The New CISO’s Role: Building Security Mindfulness, Credibility, and Influence
In episode 85 of The New CISO, host Steve Moore was joined by guest Rupa Parameswaran, former Head of Security at Amplitude and current VP of Security & IT at Handshake. Rupa shares her journey into cybersecurity, her experiences, and her top tips for boosting security mindfulness in any organization. In this blog post, we’ll explore the key takeaways from Steve’s conversation with Rupa and share her practical advice for security leaders.
In this article:
- From pilot dreams to a love of computer engineering
- Security mindfulness: the foundation of a strong security culture
- Building credibility and influence: the key to effective security leadership
- Engaging with the board: balancing facts and emotion
From pilot dreams to a love of computer engineering
Born and raised in India, Rupa initially aspired to become an Air Force pilot, but eventually found her passion in computer engineering. After completing her undergraduate studies, she was given the opportunity to work on an AI project for a professor at the esteemed Indian Institute of Science, which led her to pursue her Master’s and Ph.D. at Georgia Tech in the United States.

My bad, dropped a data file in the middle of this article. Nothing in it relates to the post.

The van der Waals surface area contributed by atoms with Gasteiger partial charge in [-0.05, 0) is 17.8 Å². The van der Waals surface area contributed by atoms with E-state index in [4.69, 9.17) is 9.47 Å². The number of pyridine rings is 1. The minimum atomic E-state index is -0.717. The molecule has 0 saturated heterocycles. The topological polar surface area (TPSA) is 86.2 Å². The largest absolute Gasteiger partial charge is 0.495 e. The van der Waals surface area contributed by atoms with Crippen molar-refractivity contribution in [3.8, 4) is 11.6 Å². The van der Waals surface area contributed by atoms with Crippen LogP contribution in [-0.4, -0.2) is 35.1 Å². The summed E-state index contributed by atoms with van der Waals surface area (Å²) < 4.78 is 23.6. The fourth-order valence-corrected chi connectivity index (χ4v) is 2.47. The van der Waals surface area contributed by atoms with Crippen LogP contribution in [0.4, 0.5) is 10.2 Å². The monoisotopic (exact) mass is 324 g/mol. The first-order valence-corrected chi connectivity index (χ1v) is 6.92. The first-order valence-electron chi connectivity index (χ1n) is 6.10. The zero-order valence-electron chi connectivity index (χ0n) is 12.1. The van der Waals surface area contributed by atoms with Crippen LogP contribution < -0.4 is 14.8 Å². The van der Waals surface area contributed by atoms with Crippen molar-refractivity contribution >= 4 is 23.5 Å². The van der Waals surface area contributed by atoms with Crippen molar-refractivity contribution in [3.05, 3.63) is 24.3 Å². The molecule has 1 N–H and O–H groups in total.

Rupa discusses the changing landscape for women in India and emphasizes the importance of finding one’s passion and building a support network. She acknowledges that India has traditionally been a male-dominated society, but improvements in attitudes towards women pursuing their careers have emerged, especially in urban areas. Rupa’s mother, who faced many challenges growing up as the youngest and only girl in a family of nine children, instilled the importance of parental and societal support in children’s upbringing. “She spent a lot of her life fighting to be recognized, fighting for independence,” Rupa says about her mother. “If she had a little more support, she would’ve been a doctor today.” Because of this, Rupa says, her mother was determined to make sure that if she had a child, they would be supported in everything they wanted to do. Rupa considers herself lucky to have had her mother’s support growing up.
Security mindfulness: the foundation of a strong security culture
According to Rupa, security mindfulness is the cornerstone of a strong security culture within an organization. She defines security mindfulness as “where security is at least thought of.” The goal is to ensure that everyone in the organization is aware of security concerns and incorporates them into their decision-making processes. As she explains, “If someone’s willing to spend those five minutes at least thinking about security, I’d say I’ve won the security mindfulness game.”
To cultivate security mindfulness, CISOs should strive to:
- Raise awareness —Hold regular meetings, workshops, and tabletop exercises to educate employees on potential security risks and the importance of considering them in their daily work.
- Build allies — Develop relationships with key stakeholders across the organization, such as engineering teams, product managers, and executives, to ensure that security concerns are adequately represented in strategic discussions and decision making.